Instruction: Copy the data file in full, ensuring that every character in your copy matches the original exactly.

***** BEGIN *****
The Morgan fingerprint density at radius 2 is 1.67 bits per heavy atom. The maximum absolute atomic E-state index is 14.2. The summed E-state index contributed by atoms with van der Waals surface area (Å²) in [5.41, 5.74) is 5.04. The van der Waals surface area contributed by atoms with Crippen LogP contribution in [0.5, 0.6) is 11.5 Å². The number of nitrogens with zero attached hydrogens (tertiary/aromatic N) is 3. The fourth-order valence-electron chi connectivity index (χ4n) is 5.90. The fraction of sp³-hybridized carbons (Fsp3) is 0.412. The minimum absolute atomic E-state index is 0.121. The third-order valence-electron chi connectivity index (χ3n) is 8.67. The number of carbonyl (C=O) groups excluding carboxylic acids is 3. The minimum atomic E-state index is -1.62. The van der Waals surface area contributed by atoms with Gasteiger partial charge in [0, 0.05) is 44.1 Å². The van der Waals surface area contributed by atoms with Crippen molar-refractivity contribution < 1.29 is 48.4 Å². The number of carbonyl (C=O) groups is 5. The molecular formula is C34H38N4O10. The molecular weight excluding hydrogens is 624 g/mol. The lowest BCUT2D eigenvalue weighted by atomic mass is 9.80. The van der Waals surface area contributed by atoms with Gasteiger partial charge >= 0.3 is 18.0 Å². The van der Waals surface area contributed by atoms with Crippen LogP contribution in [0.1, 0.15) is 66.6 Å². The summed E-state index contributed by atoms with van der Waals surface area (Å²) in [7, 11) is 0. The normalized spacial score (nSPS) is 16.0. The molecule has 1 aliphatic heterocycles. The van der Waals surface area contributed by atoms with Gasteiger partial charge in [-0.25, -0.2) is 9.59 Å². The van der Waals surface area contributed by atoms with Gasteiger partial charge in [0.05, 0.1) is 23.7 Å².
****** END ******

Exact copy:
The Morgan fingerprint density at radius 2 is 1.67 bits per heavy atom. The maximum absolute atomic E-state index is 14.2. The summed E-state index contributed by atoms with van der Waals surface area (Å²) in [5.41, 5.74) is 5.04. The van der Waals surface area contributed by atoms with Crippen LogP contribution in [0.5, 0.6) is 11.5 Å². The number of nitrogens with zero attached hydrogens (tertiary/aromatic N) is 3. The fourth-order valence-electron chi connectivity index (χ4n) is 5.90. The fraction of sp³-hybridized carbons (Fsp3) is 0.412. The minimum absolute atomic E-state index is 0.121. The third-order valence-electron chi connectivity index (χ3n) is 8.67. The number of carbonyl (C=O) groups excluding carboxylic acids is 3. The minimum atomic E-state index is -1.62. The van der Waals surface area contributed by atoms with Gasteiger partial charge in [0, 0.05) is 44.1 Å². The van der Waals surface area contributed by atoms with Crippen molar-refractivity contribution < 1.29 is 48.4 Å². The number of carbonyl (C=O) groups is 5. The molecular formula is C34H38N4O10. The molecular weight excluding hydrogens is 624 g/mol. The lowest BCUT2D eigenvalue weighted by atomic mass is 9.80. The van der Waals surface area contributed by atoms with Gasteiger partial charge >= 0.3 is 18.0 Å². The van der Waals surface area contributed by atoms with Crippen LogP contribution in [0.1, 0.15) is 66.6 Å². The summed E-state index contributed by atoms with van der Waals surface area (Å²) in [7, 11) is 0. The normalized spacial score (nSPS) is 16.0. The molecule has 1 aliphatic heterocycles. The van der Waals surface area contributed by atoms with Gasteiger partial charge in [-0.25, -0.2) is 9.59 Å². The van der Waals surface area contributed by atoms with Gasteiger partial charge in [0.05, 0.1) is 23.7 Å².